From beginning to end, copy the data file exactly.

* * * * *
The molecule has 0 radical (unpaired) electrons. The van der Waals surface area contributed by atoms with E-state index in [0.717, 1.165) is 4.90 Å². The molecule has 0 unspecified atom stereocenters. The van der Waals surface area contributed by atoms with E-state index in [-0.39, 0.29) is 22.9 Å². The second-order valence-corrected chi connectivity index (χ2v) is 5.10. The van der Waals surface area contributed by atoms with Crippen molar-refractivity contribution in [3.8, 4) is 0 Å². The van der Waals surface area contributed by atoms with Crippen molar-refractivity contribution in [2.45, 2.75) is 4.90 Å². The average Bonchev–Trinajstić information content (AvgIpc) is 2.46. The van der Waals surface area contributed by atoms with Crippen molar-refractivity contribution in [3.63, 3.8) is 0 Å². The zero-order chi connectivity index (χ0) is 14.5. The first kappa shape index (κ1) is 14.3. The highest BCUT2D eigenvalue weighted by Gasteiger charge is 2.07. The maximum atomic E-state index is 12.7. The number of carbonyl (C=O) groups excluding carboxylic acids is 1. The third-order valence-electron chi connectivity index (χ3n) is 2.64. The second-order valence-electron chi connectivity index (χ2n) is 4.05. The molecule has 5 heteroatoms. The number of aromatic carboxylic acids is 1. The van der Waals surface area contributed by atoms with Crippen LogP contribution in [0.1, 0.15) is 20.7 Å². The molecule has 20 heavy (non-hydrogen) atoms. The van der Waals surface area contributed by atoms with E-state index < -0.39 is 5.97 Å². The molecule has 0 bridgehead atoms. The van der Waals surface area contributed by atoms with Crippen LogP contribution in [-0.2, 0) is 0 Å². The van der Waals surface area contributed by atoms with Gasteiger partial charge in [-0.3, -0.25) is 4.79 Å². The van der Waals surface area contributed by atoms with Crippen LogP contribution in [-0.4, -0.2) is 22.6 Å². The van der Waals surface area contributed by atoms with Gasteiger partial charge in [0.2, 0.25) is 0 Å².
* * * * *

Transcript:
The molecule has 0 radical (unpaired) electrons. The van der Waals surface area contributed by atoms with E-state index in [0.717, 1.165) is 4.90 Å². The molecule has 0 unspecified atom stereocenters. The van der Waals surface area contributed by atoms with E-state index in [-0.39, 0.29) is 22.9 Å². The second-order valence-corrected chi connectivity index (χ2v) is 5.10. The van der Waals surface area contributed by atoms with Crippen molar-refractivity contribution in [3.8, 4) is 0 Å². The van der Waals surface area contributed by atoms with Crippen molar-refractivity contribution in [2.45, 2.75) is 4.90 Å². The average Bonchev–Trinajstić information content (AvgIpc) is 2.46. The van der Waals surface area contributed by atoms with Crippen molar-refractivity contribution in [3.63, 3.8) is 0 Å². The zero-order chi connectivity index (χ0) is 14.5. The first kappa shape index (κ1) is 14.3. The highest BCUT2D eigenvalue weighted by Gasteiger charge is 2.07. The maximum atomic E-state index is 12.7. The number of carbonyl (C=O) groups excluding carboxylic acids is 1. The third-order valence-electron chi connectivity index (χ3n) is 2.64. The second-order valence-electron chi connectivity index (χ2n) is 4.05. The molecule has 5 heteroatoms. The number of aromatic carboxylic acids is 1. The van der Waals surface area contributed by atoms with Crippen LogP contribution in [0.1, 0.15) is 20.7 Å². The molecule has 20 heavy (non-hydrogen) atoms. The van der Waals surface area contributed by atoms with E-state index < -0.39 is 5.97 Å². The molecule has 0 bridgehead atoms. The van der Waals surface area contributed by atoms with Crippen LogP contribution in [-0.2, 0) is 0 Å². The van der Waals surface area contributed by atoms with Gasteiger partial charge in [-0.3, -0.25) is 4.79 Å². The van der Waals surface area contributed by atoms with Crippen LogP contribution in [-0.4, -0.2) is 22.6 Å². The van der Waals surface area contributed by atoms with Gasteiger partial charge in [0.2, 0.25) is 0 Å².